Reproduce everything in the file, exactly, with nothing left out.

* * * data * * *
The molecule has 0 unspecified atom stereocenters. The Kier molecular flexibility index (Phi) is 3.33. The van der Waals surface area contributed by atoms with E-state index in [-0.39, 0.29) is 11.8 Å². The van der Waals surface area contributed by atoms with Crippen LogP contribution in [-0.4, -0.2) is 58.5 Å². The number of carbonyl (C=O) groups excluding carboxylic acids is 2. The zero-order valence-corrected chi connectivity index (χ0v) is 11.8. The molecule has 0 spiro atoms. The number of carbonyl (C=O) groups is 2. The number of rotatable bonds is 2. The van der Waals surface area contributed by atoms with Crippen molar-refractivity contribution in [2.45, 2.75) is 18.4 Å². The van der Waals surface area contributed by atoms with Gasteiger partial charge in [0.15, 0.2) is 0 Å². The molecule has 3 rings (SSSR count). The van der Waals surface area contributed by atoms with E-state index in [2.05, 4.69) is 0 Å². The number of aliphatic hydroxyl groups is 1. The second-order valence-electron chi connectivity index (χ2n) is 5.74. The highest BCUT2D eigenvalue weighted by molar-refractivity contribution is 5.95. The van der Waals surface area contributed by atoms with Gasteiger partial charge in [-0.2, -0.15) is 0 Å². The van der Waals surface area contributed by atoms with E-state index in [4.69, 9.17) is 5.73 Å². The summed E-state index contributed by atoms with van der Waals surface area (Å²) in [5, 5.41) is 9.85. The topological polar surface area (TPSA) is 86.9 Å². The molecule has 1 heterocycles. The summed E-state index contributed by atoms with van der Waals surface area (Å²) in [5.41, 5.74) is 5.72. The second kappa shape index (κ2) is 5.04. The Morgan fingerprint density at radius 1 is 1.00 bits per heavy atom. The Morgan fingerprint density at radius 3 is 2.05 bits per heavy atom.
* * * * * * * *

The molecule has 0 unspecified atom stereocenters. The Kier molecular flexibility index (Phi) is 3.33. The van der Waals surface area contributed by atoms with E-state index in [-0.39, 0.29) is 11.8 Å². The van der Waals surface area contributed by atoms with Crippen LogP contribution in [-0.4, -0.2) is 58.5 Å². The number of carbonyl (C=O) groups excluding carboxylic acids is 2. The zero-order valence-corrected chi connectivity index (χ0v) is 11.8. The molecule has 0 spiro atoms. The number of carbonyl (C=O) groups is 2. The number of rotatable bonds is 2. The van der Waals surface area contributed by atoms with Crippen molar-refractivity contribution in [2.45, 2.75) is 18.4 Å². The van der Waals surface area contributed by atoms with Gasteiger partial charge in [0.15, 0.2) is 0 Å². The molecule has 3 rings (SSSR count). The van der Waals surface area contributed by atoms with E-state index in [2.05, 4.69) is 0 Å². The number of aliphatic hydroxyl groups is 1. The second-order valence-electron chi connectivity index (χ2n) is 5.74. The highest BCUT2D eigenvalue weighted by molar-refractivity contribution is 5.95. The van der Waals surface area contributed by atoms with Gasteiger partial charge in [-0.2, -0.15) is 0 Å². The van der Waals surface area contributed by atoms with E-state index in [4.69, 9.17) is 5.73 Å². The summed E-state index contributed by atoms with van der Waals surface area (Å²) in [5, 5.41) is 9.85. The topological polar surface area (TPSA) is 86.9 Å². The molecule has 1 heterocycles. The summed E-state index contributed by atoms with van der Waals surface area (Å²) in [5.41, 5.74) is 5.72. The second kappa shape index (κ2) is 5.04. The Morgan fingerprint density at radius 1 is 1.00 bits per heavy atom. The Morgan fingerprint density at radius 3 is 2.05 bits per heavy atom.